By Seth Daniel
In quiet moments away from City Hall, when Sara Myerson contemplates in her mind what Boston should look like in 2030, or what it might look like in five years from now, those fleeting moments often come while she gazes out the window of her home in Charlestown.
At times, they come while on the way to the park with her daughter, or even on the North Washington Street Bridge as she walks from home to work.
In short, the chief planner for the Boston Redevelopment Authority (BRA) gets a good deal of her inspiration from her new home in the Town – one of many City officials to have recently made Charlestown their new home.
“We absolutely love living in Charlestown,” said Myerson in a recent interview, noting that her family moved to the Town one year ago this month. “I live in Charlestown with my husband, our one-year-old daughter and our puppy. We all love it. It’s been a very warm and accepting community and that’s made us really love our new neighborhood.”
Part of what she loves about the neighborhood is the walkability, and how Charlestown so easily fits into what the City would like to do as a whole in its neighborhoods. Whether in Charlestown or in the planning projects she is spearheading right now in Dorchester and Jamaica Plain, one of the main goals of planners in the City for the last few years has been creating communities near mass transit – communities where people can walk to work, shop after a short bike ride, and find parks and open space just down the street.
Charlestown has fit the bill in that respect, she said.
“I love being able to walk to work at City Hall and my husband walks to work in Cambridge as well,” she said. “We really like that. As a family, we like being able to walk up to the Monument on weekends and we spend time in all the parks. We’re very anxious for the John Harvard Mall to re-open. We live very close to it and I am thinking it will open just at the time that my daughter is the right age to use the playground. That’s going to be very exciting for us.”
Such excitement carries over to her work at the City, where BRA planning efforts have blossomed lately to where the City is thinking in the long-term more often. Mayor Martin Walsh announced Myerson as the new director of planning at the BRA during his State of the City Address in January, with the BRA board approving the appointment in February. She has been charged with leading specific planning efforts within the city, and also continuing the long-term Master Planning process by the City known at Imagine 2030.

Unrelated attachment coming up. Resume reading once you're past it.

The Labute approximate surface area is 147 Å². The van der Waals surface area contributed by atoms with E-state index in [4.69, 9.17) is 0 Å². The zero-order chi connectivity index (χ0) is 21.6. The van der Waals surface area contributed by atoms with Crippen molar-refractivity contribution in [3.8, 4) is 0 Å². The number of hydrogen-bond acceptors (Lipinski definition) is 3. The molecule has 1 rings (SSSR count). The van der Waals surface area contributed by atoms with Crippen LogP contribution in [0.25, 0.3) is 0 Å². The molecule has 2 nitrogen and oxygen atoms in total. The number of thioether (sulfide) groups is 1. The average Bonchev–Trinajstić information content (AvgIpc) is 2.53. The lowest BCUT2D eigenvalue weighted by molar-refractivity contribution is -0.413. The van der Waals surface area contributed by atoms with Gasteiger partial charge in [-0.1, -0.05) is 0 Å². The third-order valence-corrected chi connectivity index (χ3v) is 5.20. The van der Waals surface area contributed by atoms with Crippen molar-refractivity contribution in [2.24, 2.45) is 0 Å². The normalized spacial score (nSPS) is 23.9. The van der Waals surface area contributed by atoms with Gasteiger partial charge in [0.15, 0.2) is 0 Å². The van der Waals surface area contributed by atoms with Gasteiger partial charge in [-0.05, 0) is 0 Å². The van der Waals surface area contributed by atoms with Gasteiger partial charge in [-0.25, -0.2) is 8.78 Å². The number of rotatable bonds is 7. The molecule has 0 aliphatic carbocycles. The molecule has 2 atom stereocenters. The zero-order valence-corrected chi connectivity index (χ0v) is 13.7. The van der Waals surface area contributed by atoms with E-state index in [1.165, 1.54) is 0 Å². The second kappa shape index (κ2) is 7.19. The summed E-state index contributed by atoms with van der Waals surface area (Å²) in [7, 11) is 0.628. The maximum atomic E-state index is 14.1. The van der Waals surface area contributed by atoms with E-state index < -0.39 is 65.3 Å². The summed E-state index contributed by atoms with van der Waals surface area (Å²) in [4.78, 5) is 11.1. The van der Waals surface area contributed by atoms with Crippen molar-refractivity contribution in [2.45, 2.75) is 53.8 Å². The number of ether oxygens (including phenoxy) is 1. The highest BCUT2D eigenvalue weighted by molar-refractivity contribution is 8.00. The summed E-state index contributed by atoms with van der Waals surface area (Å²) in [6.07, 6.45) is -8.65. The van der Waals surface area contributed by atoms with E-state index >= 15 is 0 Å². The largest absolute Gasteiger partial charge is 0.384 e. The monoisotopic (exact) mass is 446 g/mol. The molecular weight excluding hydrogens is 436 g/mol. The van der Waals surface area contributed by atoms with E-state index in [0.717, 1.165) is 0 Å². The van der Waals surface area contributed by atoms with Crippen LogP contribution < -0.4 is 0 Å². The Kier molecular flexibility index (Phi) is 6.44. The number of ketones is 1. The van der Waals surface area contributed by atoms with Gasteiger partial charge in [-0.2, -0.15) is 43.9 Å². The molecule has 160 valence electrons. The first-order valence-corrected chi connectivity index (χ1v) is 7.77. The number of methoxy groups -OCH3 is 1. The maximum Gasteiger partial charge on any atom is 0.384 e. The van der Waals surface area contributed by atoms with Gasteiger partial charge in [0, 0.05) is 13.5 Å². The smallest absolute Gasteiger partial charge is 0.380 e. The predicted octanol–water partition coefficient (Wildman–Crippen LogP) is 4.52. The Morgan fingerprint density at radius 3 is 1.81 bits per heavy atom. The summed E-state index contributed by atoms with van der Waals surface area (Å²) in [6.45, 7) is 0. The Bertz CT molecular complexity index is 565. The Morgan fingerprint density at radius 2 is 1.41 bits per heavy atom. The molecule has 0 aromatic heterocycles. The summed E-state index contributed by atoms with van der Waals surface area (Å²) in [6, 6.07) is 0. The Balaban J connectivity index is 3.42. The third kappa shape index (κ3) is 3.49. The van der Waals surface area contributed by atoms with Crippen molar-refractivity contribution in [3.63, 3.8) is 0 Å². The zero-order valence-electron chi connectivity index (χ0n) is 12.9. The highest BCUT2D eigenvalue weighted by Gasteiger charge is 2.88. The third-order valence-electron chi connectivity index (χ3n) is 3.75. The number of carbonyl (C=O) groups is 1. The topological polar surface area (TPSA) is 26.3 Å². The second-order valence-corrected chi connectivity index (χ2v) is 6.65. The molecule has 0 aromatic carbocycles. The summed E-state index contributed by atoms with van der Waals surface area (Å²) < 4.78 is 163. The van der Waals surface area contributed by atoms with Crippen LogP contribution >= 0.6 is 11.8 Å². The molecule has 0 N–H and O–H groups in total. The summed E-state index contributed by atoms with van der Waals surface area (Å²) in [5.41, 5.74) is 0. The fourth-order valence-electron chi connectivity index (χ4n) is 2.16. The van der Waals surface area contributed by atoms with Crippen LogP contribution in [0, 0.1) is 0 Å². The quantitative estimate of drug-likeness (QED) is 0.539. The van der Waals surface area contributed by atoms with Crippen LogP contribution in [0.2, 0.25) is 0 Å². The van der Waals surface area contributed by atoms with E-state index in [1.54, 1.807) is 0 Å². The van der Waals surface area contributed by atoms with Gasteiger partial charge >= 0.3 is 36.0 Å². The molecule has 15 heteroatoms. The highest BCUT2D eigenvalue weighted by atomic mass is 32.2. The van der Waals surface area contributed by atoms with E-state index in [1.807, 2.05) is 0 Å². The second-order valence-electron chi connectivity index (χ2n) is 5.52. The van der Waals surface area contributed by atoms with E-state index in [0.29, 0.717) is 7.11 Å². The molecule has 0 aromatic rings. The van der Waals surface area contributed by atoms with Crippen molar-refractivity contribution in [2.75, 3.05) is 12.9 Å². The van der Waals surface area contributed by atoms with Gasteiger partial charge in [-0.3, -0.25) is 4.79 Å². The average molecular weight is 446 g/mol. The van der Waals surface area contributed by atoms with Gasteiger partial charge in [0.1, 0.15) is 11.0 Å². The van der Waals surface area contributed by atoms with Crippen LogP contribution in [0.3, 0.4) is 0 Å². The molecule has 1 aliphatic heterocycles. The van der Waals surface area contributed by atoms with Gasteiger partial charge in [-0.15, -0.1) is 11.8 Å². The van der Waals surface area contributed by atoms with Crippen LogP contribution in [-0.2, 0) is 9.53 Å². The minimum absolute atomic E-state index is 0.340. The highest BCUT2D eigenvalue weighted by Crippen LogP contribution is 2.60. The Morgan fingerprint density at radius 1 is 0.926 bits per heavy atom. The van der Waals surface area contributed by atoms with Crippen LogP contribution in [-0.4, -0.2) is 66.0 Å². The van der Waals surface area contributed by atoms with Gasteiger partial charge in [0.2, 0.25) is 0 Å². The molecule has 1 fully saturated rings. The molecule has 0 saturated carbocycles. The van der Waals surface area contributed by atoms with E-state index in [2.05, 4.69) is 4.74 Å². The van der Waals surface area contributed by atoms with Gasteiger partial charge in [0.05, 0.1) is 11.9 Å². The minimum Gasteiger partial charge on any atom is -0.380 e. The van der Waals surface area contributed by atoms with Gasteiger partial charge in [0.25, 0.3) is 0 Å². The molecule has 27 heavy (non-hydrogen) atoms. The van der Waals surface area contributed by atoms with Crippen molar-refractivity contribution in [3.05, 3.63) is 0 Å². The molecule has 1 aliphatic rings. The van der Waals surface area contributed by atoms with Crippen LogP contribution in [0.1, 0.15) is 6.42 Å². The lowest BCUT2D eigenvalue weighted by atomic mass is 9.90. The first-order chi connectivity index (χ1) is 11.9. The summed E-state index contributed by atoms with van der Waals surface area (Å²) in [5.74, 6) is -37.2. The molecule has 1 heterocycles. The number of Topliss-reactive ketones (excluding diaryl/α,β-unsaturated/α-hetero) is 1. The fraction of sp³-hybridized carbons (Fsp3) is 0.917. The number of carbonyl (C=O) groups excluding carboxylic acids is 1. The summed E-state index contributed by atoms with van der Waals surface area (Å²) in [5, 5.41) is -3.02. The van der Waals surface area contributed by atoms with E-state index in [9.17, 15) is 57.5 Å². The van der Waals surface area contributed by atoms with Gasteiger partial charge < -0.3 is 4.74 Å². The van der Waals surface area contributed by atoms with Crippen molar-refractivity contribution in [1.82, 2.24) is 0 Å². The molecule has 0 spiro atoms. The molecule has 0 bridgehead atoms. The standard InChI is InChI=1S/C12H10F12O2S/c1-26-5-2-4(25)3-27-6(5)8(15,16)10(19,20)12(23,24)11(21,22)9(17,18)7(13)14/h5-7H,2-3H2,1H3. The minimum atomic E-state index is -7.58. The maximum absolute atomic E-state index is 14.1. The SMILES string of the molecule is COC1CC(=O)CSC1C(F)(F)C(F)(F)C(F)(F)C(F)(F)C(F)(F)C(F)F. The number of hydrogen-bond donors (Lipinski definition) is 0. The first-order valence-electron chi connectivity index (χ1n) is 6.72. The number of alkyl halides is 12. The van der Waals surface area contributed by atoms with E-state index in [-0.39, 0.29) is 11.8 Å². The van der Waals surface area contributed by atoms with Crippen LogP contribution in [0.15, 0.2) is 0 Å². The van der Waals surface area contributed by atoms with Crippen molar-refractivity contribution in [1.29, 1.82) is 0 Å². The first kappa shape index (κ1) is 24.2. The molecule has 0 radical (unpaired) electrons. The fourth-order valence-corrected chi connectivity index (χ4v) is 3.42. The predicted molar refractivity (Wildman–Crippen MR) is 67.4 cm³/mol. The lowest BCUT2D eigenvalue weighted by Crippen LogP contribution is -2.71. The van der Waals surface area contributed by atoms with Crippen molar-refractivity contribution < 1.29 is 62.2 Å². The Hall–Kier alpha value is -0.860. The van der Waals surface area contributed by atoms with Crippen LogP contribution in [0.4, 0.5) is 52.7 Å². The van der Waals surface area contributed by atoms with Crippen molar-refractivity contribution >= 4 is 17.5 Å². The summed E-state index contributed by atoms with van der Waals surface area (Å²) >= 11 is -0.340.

Prior to becoming the director of planning, Myerson was the executive director of Imagine Boston 2030 – the first City Master Planning process initiated in more than 50 years. Just this week, Myerson and the BRA announced another round of Imagine 2030 meetings, with one meeting coming in Charlestown on July 21 at 6:30 p.m. in the Schraffts City Center.
Prior to her role in the Master Planning process, Myerson was the front person for the Boston 2024 Olympic bid, which ended unceremoniously last summer. It was after that process ended that she began her work on the Master Plan.
Mayor Walsh, upon announcing the appointment in January, said he wanted the BRA and its young talented planners, such as Myerson, to shape the City moving forward.
“People want to live in Boston. That’s a good thing,” said Mayor Walsh during the Address. “But we need to shape growth as a community, not let it shape us.”
Brian Golden, Director of the BRA, welcomed Myerson’s
leadership at the time and the new planning initiatives.
“Our refreshed approach, which prioritizes robust engagement with residents, has been very well-received,” said Golden. “Sara’s unique skill set and background in affordable housing and real estate finance will be a valuable asset as we work to synthesize our targeted neighborhood planning efforts with the citywide plan.”
Before coming to work for the City of Boston, Myerson held a senior role at the nonprofit organization Preservation of Affordable Housing and positions at HR&A Advisors and the Goldman Sachs Urban Investment Group. She holds a bachelor’s degree in economics from Middlebury College and a master’s in urban planning from Harvard University’s Graduate School of Design.
“I’m thrilled to have this opportunity to lead the city’s planning work at such a pivotal moment in Boston’s history,” said Myerson. “Our economy is booming, and we’re doing more proactive and comprehensive planning than ever before. I look forward to building on this momentum and working closely with community members to achieve a shared vision for the future of our city.”
And she’ll do all such things from her base in Charlestown.